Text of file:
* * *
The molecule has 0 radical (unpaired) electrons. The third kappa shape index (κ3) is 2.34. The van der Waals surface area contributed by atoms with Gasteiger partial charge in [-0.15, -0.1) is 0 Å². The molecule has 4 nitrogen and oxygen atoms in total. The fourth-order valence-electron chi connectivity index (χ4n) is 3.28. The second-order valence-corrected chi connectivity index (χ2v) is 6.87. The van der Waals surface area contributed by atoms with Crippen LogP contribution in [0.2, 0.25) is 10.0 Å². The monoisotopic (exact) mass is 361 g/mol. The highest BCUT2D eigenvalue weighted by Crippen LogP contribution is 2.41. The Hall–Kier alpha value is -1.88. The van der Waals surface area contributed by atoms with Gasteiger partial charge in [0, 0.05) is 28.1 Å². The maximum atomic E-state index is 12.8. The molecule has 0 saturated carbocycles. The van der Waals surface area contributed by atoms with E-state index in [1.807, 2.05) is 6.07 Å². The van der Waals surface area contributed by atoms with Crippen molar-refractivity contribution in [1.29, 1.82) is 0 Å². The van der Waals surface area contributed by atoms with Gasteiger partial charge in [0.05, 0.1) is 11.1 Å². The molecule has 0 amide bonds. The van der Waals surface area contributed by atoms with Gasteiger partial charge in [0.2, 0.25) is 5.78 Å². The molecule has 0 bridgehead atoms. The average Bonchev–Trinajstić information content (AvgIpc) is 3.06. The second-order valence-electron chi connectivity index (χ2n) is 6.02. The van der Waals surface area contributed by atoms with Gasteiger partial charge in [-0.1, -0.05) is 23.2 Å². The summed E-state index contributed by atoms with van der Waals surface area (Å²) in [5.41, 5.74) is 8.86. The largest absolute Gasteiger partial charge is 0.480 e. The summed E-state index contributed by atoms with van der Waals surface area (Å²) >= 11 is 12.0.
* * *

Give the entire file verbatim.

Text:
The molecule has 0 radical (unpaired) electrons. The third kappa shape index (κ3) is 2.34. The van der Waals surface area contributed by atoms with Gasteiger partial charge in [-0.15, -0.1) is 0 Å². The molecule has 4 nitrogen and oxygen atoms in total. The fourth-order valence-electron chi connectivity index (χ4n) is 3.28. The second-order valence-corrected chi connectivity index (χ2v) is 6.87. The van der Waals surface area contributed by atoms with Crippen LogP contribution in [0.2, 0.25) is 10.0 Å². The monoisotopic (exact) mass is 361 g/mol. The highest BCUT2D eigenvalue weighted by Crippen LogP contribution is 2.41. The Hall–Kier alpha value is -1.88. The van der Waals surface area contributed by atoms with Gasteiger partial charge in [0, 0.05) is 28.1 Å². The maximum atomic E-state index is 12.8. The molecule has 0 saturated carbocycles. The van der Waals surface area contributed by atoms with E-state index in [1.807, 2.05) is 6.07 Å². The van der Waals surface area contributed by atoms with Crippen molar-refractivity contribution in [1.29, 1.82) is 0 Å². The van der Waals surface area contributed by atoms with Gasteiger partial charge in [0.05, 0.1) is 11.1 Å². The molecule has 0 amide bonds. The van der Waals surface area contributed by atoms with Gasteiger partial charge in [0.2, 0.25) is 5.78 Å². The molecule has 0 bridgehead atoms. The average Bonchev–Trinajstić information content (AvgIpc) is 3.06. The second-order valence-electron chi connectivity index (χ2n) is 6.02. The van der Waals surface area contributed by atoms with Gasteiger partial charge in [-0.1, -0.05) is 23.2 Å². The summed E-state index contributed by atoms with van der Waals surface area (Å²) in [5.41, 5.74) is 8.86. The largest absolute Gasteiger partial charge is 0.480 e. The summed E-state index contributed by atoms with van der Waals surface area (Å²) >= 11 is 12.0.